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Whistler front-line staffers urged to ‘wow’ guests this winter

Blog by Nick Swinburne | November 15th, 2010

Front-line employees in Whistler need to be “agents of change” by finding ways to “wow” guests in their effort to be part of the resort’s current and future succcess, the keynote speaker told his audience during the 2010 Whistler Spirit Luncheon this week.

As a way to spur his audience into action, Stuart Ellis-Myers had those in attendance at the Fairmont Chateau Whistler on Tuesday (Nov. 9) jumping up and down in clown noses, pretending to have just won $50 million.

“Why don’t we do something today, something that’s never been done in a resort?” said Ellis-Myers, also known as Twitchy because of the twitch that came about because he has Tourette’s syndrome.

He hasn’t let it keep him down. In fact, he has turned it into an asset.

“What’s your twitch? Once you figure out what it is, it can be your biggest strength,” he explained.

“Your HR in Whistler is exceptional. You’ve got hugely educated, motivated people,” Ellis-Myers said, urging front-line employees to go above and beyond the call of duty to make guests feel happy and welcome.

The Chamber of Commerce’s Spirit program is using the Serve-Us Challenge, Spirit seminars and the Recognition Dinner to promote a high standard of service across the resort, attendees were told.

That’s the message being sent to guests even before they arrive. Arlene Schieven, vice president of marketing at Tourism Whistler, said TW’s current marketing campaign is “a visual campaign, based on ‘Permission to Celebrate.”’

The Whistler brand is based upon five characteristics, she said: natural beauty, genuine and welcoming, world-class, vibrant and youthful, and active and adventurous.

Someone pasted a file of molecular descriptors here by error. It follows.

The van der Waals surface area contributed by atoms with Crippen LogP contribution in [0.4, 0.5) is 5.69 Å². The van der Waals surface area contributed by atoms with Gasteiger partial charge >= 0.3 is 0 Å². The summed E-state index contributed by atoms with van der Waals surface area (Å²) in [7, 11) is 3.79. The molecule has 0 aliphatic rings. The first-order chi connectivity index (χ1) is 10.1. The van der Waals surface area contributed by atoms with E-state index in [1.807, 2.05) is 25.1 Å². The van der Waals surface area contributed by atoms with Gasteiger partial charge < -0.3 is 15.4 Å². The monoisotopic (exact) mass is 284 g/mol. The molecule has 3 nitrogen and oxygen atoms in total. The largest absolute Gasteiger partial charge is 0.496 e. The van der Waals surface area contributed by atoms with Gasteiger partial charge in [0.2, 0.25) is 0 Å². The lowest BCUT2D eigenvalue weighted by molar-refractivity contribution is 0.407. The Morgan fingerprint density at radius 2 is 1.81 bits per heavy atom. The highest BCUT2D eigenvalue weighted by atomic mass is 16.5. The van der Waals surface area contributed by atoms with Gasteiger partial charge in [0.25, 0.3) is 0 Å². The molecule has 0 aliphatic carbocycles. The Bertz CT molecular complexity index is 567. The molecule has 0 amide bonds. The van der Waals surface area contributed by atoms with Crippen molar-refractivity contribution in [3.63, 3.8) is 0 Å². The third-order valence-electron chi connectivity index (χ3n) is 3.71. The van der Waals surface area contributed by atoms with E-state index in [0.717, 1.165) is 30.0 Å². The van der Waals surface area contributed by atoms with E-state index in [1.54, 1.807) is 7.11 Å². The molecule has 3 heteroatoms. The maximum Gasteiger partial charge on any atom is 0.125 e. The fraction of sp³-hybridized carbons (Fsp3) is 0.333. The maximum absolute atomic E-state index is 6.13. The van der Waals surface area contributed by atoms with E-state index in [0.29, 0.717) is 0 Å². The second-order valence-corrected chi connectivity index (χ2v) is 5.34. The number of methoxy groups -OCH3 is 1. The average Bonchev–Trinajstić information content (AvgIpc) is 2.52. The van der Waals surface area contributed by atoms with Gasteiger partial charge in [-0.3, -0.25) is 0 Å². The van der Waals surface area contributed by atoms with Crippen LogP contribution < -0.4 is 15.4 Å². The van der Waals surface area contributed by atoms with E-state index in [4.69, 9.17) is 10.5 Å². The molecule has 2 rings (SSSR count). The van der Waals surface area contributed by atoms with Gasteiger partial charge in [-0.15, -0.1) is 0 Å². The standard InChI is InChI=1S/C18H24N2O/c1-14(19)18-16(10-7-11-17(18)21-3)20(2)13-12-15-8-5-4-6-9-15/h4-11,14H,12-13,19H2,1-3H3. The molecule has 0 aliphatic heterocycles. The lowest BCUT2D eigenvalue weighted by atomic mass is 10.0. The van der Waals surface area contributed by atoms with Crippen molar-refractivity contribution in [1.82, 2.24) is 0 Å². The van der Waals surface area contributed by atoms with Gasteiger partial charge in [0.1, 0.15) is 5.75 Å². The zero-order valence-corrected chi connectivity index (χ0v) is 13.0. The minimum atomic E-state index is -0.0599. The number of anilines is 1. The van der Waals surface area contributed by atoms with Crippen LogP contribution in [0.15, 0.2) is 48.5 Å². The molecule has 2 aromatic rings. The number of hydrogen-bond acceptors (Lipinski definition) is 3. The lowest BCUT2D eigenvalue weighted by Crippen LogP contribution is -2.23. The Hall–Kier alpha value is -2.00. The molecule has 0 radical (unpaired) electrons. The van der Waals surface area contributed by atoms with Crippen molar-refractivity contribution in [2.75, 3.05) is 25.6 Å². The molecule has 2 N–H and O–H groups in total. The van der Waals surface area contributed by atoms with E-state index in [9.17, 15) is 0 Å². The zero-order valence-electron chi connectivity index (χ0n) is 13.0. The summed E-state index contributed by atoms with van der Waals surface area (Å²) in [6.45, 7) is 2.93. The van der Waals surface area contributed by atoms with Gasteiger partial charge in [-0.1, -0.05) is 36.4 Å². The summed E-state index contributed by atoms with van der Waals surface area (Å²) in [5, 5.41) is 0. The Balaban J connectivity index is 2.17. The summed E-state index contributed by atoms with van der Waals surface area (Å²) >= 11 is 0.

This message is being advertised on CTV and in places such as Los Angeles, Chicago and the London Underground. This year, TW will have “more image advertising, focusing on more of the destination markets,” Schieven said.

TW’s research this year found that Whistler’s customers are “recession-weary,” that “fun is in,” that “the Olympics affirmed our brand position” and that “Whistler has an infectious energy that was celebrated here during the Games, but lives here always,” Schieven said.

Doug Forseth, senior vice-president of operations at Whistler Blackcomb (WB), had big news: “As of today, Whistler Blackcomb will no longer be part of Intrawest!” Shares in Whistler Blackcomb Holdings traded on the Toronto Stock Exchange for the first time on Tuesday.

The Fitzsimmons Creek micro-hydro project is “running very successfully. That’s creating all the power, 32 gigawatt hours a year,” Forseth said. WB is also running a behavioural program to conserve power, which company officials expect will save a further 1.3 kilowatt hours this year.

For this winter, WB bought four new Pisten Bully 600 snowcats, two of which are winchcats. There will be an increased focus on the terrain park, with a new halfpipe on Blackcomb, and four new snow guns, Forseth said.

Helmets are now mandatory for all racing events and programs, all terrain parks, all park rangers and all instructors when helmets are required for guests.

As of Tuesday, Whistler Mountain now had 60 centimetres of snow at Pig Alley, and 160 snow guns operating. Because it’s La Niña this year, Forseth expects temperatures to be colder: “Temperatures are about 2 degrees Celsius below normal and it’s pre-disposed to dump snow in our region,” he said.

Opening day is still officially Nov. 25, but “we might be able to bump that up a bit further, so get them skis waxed,” Forseth urged.